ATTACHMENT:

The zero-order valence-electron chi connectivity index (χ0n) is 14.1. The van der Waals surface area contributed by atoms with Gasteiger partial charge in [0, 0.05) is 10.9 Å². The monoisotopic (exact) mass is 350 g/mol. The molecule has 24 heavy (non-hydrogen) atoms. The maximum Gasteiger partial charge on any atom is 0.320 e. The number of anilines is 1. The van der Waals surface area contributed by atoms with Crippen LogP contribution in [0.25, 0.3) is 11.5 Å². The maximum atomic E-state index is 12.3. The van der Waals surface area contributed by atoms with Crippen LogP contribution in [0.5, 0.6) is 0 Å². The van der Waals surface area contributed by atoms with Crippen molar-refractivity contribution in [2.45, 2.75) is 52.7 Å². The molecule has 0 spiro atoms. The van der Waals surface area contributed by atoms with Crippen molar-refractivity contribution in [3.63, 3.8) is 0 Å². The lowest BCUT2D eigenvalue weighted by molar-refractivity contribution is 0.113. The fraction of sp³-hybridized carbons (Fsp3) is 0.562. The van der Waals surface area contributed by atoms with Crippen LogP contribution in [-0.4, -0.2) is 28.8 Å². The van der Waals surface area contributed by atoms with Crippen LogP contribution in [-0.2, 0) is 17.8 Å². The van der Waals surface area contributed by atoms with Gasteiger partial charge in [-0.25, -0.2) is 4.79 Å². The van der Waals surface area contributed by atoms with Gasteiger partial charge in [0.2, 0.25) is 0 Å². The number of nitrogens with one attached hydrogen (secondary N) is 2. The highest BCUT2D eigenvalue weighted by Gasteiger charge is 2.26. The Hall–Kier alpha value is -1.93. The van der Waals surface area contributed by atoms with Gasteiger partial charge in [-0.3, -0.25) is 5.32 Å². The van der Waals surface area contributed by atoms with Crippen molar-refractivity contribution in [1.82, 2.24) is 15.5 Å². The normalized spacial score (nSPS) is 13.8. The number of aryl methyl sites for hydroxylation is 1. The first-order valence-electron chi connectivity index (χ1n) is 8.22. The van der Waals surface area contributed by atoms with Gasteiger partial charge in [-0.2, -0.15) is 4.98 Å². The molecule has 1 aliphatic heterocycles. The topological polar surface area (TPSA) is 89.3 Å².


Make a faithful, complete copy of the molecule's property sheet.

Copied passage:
The zero-order valence-electron chi connectivity index (χ0n) is 14.1. The van der Waals surface area contributed by atoms with Gasteiger partial charge in [0, 0.05) is 10.9 Å². The monoisotopic (exact) mass is 350 g/mol. The molecule has 24 heavy (non-hydrogen) atoms. The maximum Gasteiger partial charge on any atom is 0.320 e. The number of anilines is 1. The van der Waals surface area contributed by atoms with Crippen LogP contribution in [0.25, 0.3) is 11.5 Å². The maximum atomic E-state index is 12.3. The van der Waals surface area contributed by atoms with Crippen LogP contribution in [0.5, 0.6) is 0 Å². The van der Waals surface area contributed by atoms with Crippen molar-refractivity contribution in [2.45, 2.75) is 52.7 Å². The molecule has 0 spiro atoms. The van der Waals surface area contributed by atoms with Crippen molar-refractivity contribution in [3.63, 3.8) is 0 Å². The lowest BCUT2D eigenvalue weighted by molar-refractivity contribution is 0.113. The fraction of sp³-hybridized carbons (Fsp3) is 0.562. The van der Waals surface area contributed by atoms with Crippen LogP contribution in [-0.4, -0.2) is 28.8 Å². The van der Waals surface area contributed by atoms with Crippen LogP contribution in [-0.2, 0) is 17.8 Å². The van der Waals surface area contributed by atoms with Gasteiger partial charge in [-0.25, -0.2) is 4.79 Å². The van der Waals surface area contributed by atoms with Gasteiger partial charge in [0.2, 0.25) is 0 Å². The number of nitrogens with one attached hydrogen (secondary N) is 2. The highest BCUT2D eigenvalue weighted by Gasteiger charge is 2.26. The Hall–Kier alpha value is -1.93. The van der Waals surface area contributed by atoms with Gasteiger partial charge in [-0.3, -0.25) is 5.32 Å². The van der Waals surface area contributed by atoms with Crippen molar-refractivity contribution in [1.82, 2.24) is 15.5 Å². The normalized spacial score (nSPS) is 13.8. The number of aryl methyl sites for hydroxylation is 1. The first-order valence-electron chi connectivity index (χ1n) is 8.22. The van der Waals surface area contributed by atoms with Gasteiger partial charge in [-0.2, -0.15) is 4.98 Å². The molecule has 1 aliphatic heterocycles. The topological polar surface area (TPSA) is 89.3 Å².